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Castor1 oil, taken with an equal quantity of warm water, acts as a purgative2 upon the bowels. It is said, too, that as a purgative this oil acts more particularly upon the regions of the diaphragm.3 It is very useful for diseases of the joints, all kinds of indurations, affections of the uterus and ears, and for burns: employed with the ashes of the murex,4 it heals itch-scabs and inflammations of the fundament. It improves the complexion also, and by its fertilizing tendencies promotes the growth of the hair. The cicus, or seed from which this oil is made, no animal will touch; and from these grape-like seeds5 wicks are made,6 which burn with a peculiar brilliancy; the light, however, that is produced by the oil is very dim, in consequence of its extreme thickness. The leaves are applied topically with vinegar for erysipelas, and fresh-gathered, they are used by themselves for diseases of the mamillæ and de- fluxions; a decoction of them in wine, with polenta and saf- fron, is good for inflammations of various kinds. Boiled by themselves, and applied to the face for three successive days, they improve the complexion.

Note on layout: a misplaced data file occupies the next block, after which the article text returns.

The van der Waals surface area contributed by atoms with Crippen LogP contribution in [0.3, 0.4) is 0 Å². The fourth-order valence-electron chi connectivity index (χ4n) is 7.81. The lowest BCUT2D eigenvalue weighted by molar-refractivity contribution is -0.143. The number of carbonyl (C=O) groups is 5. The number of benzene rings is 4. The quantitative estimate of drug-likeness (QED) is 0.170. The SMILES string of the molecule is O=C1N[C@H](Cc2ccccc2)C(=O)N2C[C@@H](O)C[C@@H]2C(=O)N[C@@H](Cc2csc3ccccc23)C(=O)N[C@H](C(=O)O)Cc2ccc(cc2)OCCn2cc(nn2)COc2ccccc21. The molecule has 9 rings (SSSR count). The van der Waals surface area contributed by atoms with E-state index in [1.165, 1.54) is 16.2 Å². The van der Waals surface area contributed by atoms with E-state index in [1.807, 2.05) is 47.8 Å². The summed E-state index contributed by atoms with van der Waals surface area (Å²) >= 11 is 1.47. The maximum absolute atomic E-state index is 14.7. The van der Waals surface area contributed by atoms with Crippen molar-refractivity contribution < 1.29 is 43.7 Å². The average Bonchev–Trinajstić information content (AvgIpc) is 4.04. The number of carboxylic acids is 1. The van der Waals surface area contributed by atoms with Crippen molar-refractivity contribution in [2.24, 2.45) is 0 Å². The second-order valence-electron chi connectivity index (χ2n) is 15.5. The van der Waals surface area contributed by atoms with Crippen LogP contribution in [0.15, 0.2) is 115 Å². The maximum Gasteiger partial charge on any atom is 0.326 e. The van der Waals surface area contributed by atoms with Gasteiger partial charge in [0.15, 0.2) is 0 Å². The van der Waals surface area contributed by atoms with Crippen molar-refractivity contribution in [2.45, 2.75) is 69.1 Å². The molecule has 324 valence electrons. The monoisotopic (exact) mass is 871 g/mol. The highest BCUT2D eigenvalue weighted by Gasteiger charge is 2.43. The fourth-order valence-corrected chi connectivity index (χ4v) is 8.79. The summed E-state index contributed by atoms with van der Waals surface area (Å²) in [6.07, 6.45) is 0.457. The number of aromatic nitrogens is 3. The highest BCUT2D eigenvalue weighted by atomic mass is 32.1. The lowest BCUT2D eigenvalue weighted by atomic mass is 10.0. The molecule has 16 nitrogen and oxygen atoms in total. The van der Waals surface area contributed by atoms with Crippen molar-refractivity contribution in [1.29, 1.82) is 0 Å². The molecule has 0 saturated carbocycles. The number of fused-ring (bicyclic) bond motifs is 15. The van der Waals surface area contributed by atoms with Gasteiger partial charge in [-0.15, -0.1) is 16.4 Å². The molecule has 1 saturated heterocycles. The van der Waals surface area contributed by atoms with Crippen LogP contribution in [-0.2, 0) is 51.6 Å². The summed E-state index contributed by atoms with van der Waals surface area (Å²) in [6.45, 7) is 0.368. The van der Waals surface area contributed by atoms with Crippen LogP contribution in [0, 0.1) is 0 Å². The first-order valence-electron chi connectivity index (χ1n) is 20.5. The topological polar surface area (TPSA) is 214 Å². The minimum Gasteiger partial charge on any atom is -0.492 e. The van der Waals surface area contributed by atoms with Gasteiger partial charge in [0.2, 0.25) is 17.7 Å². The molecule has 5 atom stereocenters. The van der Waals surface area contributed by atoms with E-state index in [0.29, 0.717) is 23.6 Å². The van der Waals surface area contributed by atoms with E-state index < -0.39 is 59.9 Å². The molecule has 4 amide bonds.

1 "Oleum cicinum." See B. xv. c. 7.

2 It is still used in medicine for the same purpose.

3 "Præcordia;" either the diaphragm, or the parts above it, such as the heart and chest.

4 See B. ix. c. 52.

5 See B. xv. c. 7.

6 Fée is at a loss to know how these wicks could have been made: most probably, however, the seeds were beaten up into a pulp for the purpose. The oil is still used for lamps in some countries, though, as Pliny says, in consequence of its extreme thickness, the light it gives is not good.

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